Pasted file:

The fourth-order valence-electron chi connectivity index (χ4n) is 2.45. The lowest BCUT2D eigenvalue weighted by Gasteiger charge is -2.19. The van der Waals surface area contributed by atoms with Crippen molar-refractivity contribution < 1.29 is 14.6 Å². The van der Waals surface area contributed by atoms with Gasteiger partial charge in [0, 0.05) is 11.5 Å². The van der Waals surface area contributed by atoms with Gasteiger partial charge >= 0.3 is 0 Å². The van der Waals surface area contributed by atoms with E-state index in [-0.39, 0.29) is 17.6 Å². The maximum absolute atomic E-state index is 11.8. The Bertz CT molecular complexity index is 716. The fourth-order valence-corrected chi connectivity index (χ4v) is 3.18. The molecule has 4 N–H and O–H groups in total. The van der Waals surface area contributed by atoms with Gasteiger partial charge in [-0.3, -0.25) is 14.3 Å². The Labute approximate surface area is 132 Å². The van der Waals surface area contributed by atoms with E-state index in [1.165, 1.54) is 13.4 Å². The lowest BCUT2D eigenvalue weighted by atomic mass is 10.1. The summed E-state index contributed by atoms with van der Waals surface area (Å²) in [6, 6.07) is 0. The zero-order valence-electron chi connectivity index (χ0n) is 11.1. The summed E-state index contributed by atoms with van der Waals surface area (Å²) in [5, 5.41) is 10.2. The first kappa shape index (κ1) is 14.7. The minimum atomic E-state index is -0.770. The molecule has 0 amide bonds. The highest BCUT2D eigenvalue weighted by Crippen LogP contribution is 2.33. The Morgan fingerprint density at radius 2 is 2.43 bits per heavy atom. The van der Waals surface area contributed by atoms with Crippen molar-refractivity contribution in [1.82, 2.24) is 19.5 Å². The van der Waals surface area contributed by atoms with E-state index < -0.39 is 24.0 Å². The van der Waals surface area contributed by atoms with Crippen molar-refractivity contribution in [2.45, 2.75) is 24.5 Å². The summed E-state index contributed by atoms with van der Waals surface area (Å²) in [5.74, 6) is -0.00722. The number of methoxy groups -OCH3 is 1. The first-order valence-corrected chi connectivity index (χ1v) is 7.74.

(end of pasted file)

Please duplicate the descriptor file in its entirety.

The fourth-order valence-electron chi connectivity index (χ4n) is 2.45. The lowest BCUT2D eigenvalue weighted by Gasteiger charge is -2.19. The van der Waals surface area contributed by atoms with Crippen molar-refractivity contribution < 1.29 is 14.6 Å². The van der Waals surface area contributed by atoms with Gasteiger partial charge in [0, 0.05) is 11.5 Å². The van der Waals surface area contributed by atoms with Gasteiger partial charge >= 0.3 is 0 Å². The van der Waals surface area contributed by atoms with E-state index in [-0.39, 0.29) is 17.6 Å². The maximum absolute atomic E-state index is 11.8. The Bertz CT molecular complexity index is 716. The fourth-order valence-corrected chi connectivity index (χ4v) is 3.18. The molecule has 4 N–H and O–H groups in total. The van der Waals surface area contributed by atoms with Gasteiger partial charge in [-0.3, -0.25) is 14.3 Å². The Labute approximate surface area is 132 Å². The van der Waals surface area contributed by atoms with E-state index in [1.165, 1.54) is 13.4 Å². The lowest BCUT2D eigenvalue weighted by atomic mass is 10.1. The summed E-state index contributed by atoms with van der Waals surface area (Å²) in [6, 6.07) is 0. The zero-order valence-electron chi connectivity index (χ0n) is 11.1. The summed E-state index contributed by atoms with van der Waals surface area (Å²) in [5, 5.41) is 10.2. The first kappa shape index (κ1) is 14.7. The minimum atomic E-state index is -0.770. The molecule has 0 amide bonds. The highest BCUT2D eigenvalue weighted by Crippen LogP contribution is 2.33. The Morgan fingerprint density at radius 2 is 2.43 bits per heavy atom. The van der Waals surface area contributed by atoms with Crippen molar-refractivity contribution in [1.82, 2.24) is 19.5 Å². The van der Waals surface area contributed by atoms with E-state index < -0.39 is 24.0 Å². The van der Waals surface area contributed by atoms with Crippen molar-refractivity contribution in [2.45, 2.75) is 24.5 Å². The summed E-state index contributed by atoms with van der Waals surface area (Å²) in [5.74, 6) is -0.00722. The number of methoxy groups -OCH3 is 1. The first-order valence-corrected chi connectivity index (χ1v) is 7.74.